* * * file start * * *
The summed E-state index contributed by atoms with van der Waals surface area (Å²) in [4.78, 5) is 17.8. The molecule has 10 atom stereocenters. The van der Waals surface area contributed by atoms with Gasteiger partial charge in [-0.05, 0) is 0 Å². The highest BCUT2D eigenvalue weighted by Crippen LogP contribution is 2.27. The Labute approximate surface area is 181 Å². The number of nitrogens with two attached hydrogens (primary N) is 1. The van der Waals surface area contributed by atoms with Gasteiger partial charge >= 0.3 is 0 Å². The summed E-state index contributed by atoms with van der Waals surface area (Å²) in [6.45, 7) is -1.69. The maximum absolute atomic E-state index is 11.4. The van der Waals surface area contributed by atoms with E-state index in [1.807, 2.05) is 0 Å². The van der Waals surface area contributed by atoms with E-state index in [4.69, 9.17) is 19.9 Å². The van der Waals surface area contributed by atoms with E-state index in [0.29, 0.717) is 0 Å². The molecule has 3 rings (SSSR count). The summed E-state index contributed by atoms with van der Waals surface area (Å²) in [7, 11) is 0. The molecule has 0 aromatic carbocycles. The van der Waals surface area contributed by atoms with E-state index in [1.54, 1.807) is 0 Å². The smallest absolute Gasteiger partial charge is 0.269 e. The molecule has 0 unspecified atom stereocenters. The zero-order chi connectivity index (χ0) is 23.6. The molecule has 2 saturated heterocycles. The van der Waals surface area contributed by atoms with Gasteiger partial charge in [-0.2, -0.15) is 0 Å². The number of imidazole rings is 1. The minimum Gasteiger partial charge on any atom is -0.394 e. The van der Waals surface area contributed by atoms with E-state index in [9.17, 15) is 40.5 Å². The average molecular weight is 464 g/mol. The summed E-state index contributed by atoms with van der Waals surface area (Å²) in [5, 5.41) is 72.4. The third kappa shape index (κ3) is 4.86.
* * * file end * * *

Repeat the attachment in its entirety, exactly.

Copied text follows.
The summed E-state index contributed by atoms with van der Waals surface area (Å²) in [4.78, 5) is 17.8. The molecule has 10 atom stereocenters. The van der Waals surface area contributed by atoms with Gasteiger partial charge in [-0.05, 0) is 0 Å². The highest BCUT2D eigenvalue weighted by Crippen LogP contribution is 2.27. The Labute approximate surface area is 181 Å². The number of nitrogens with two attached hydrogens (primary N) is 1. The van der Waals surface area contributed by atoms with Gasteiger partial charge >= 0.3 is 0 Å². The summed E-state index contributed by atoms with van der Waals surface area (Å²) in [6.45, 7) is -1.69. The maximum absolute atomic E-state index is 11.4. The van der Waals surface area contributed by atoms with E-state index in [1.807, 2.05) is 0 Å². The van der Waals surface area contributed by atoms with E-state index in [4.69, 9.17) is 19.9 Å². The van der Waals surface area contributed by atoms with E-state index in [0.29, 0.717) is 0 Å². The molecule has 3 rings (SSSR count). The summed E-state index contributed by atoms with van der Waals surface area (Å²) in [7, 11) is 0. The molecule has 0 aromatic carbocycles. The van der Waals surface area contributed by atoms with E-state index in [1.54, 1.807) is 0 Å². The smallest absolute Gasteiger partial charge is 0.269 e. The molecule has 0 unspecified atom stereocenters. The zero-order chi connectivity index (χ0) is 23.6. The molecule has 2 saturated heterocycles. The van der Waals surface area contributed by atoms with Gasteiger partial charge in [-0.2, -0.15) is 0 Å². The number of imidazole rings is 1. The minimum Gasteiger partial charge on any atom is -0.394 e. The van der Waals surface area contributed by atoms with E-state index in [9.17, 15) is 40.5 Å². The average molecular weight is 464 g/mol. The summed E-state index contributed by atoms with van der Waals surface area (Å²) in [5, 5.41) is 72.4. The third kappa shape index (κ3) is 4.86.